Daily Archives: December 24, 2009

Season’s Greetings!

Advocacy group stresses importance of local companies

[Source: Luci Scott, Arizona Republic] — For every $100 spent in a chain store, $13 remains in the state.  For every $100 spent in a locally owned business, $45 remains in the state.  That’s the message delivered at a Tempe Chamber of Commerce luncheon Thursday by Kimber Lanning, director of Local First Arizona, an advocacy group promoting local companies.  Chandler officials are well aware of the benefits of local buying; the city began a Shop Chandler campaign this year.  Lanning said the figures came out of an Austin-based Civic Economics Study in 2002.

Lanning, owner of Stinkweeds music store in central Phoenix, said Local First Arizona is starting a campaign to persuade people and companies to shift 10 percent of their spending toward locally owned businesses.  That shift would result in 1,600 new jobs and $15 million in new local wages, she said.

Although national chains employ people too, they don’t give to local charities at the same rate, Lanning said.  And local companies hire other local business people such as attorneys, CPAs, sign makers, and Web designers.  Lanning commended the utility APS for recently signing a contract for supplies with Wist Office Products of Tempe rather than using a national chain.

Lanning said the idea that local is more expensive is a myth.   In comparing prices, she discovered, for example, that a big bag of dog food was $4.30 less at the Noble Beast on Camelback Road than at a big box.  In some cases, the big boxes are cheaper, she said, but “they’ve convinced us it doesn’t pay to shop around.”  She encouraged the audience to, when they’re in the dairy section of a supermarket, to buy locally by picking up Hickmans’ eggs and Shamrock milk.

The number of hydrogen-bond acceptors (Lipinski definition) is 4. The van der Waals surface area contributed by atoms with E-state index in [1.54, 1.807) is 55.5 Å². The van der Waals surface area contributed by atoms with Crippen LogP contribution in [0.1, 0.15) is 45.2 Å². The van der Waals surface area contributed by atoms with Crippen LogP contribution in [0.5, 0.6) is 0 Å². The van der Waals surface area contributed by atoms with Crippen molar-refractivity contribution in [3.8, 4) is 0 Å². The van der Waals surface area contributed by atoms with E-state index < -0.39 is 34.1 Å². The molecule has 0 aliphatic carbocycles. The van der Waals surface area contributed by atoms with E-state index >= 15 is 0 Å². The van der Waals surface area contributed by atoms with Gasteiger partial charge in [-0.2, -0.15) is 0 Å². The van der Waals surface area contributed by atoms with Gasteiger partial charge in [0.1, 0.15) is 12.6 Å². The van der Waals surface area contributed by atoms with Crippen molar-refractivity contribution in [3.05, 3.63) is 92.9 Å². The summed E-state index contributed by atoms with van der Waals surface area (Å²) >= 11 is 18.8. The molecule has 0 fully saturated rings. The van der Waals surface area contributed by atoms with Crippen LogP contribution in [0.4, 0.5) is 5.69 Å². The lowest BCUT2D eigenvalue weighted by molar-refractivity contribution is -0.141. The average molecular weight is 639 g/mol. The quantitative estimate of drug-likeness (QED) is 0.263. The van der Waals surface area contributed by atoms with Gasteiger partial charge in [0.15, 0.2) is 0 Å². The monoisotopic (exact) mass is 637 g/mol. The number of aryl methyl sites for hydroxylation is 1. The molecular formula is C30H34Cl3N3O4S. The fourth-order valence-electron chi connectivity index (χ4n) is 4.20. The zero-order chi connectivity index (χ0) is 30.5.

Supporting local independent businesses not only keeps more money in the area, it also promotes a sense of community and enriches the culture, she said.  “People are living here and telling how great it is where they came from,” she said.  “When you move to Phoenix, you shop in big boxes and eat at national chains, and never feel connected to Phoenix… They’re still from Des Moines even though they’ve lived here 20 years.”  Lanning said when Arizonans go to Chicago, they return talking about the great local pizza place they found; they don’t come back raving about Applebee’s. 

Buying locally and creating a sense of community would help keep young, creative people in Arizona, she said.  “Of the top 10 percent of our graduates, 98 percent leave.  The bottom 50 percent all stay.”

In terms of promoting local procurement, Arizona rates low nationally.  Arizona is one of only three states that doesn’t give preference in purchasing to local businesses, Lanning said.  The other two states are Mississippi and Michigan.  Because other states are loyal to their own, Arizona contractors can be put at a disadvantage, she said.  “Kitchell and Sundt can’t get contracts in California, Nevada and Utah, because those states favor the home team,” she said.  Giving preference to companies in Arizona would also help lure business to the state.  “They look whether they’re going to be favored,” she said.  “We’re thinking like it’s 1985 in terms of economic development,” she said. “We need to shift our thinking.”  [Note: To read the full article, visit Advocacy group stresses importance of local companies.]

ASU students design projects for vacant downtown Phoenix lots

ASU sustainability students Carissa Taylor (left), Truman Kiyaani, and Braden Kay with a planter box nearing completion. (Photo source: John Harlow)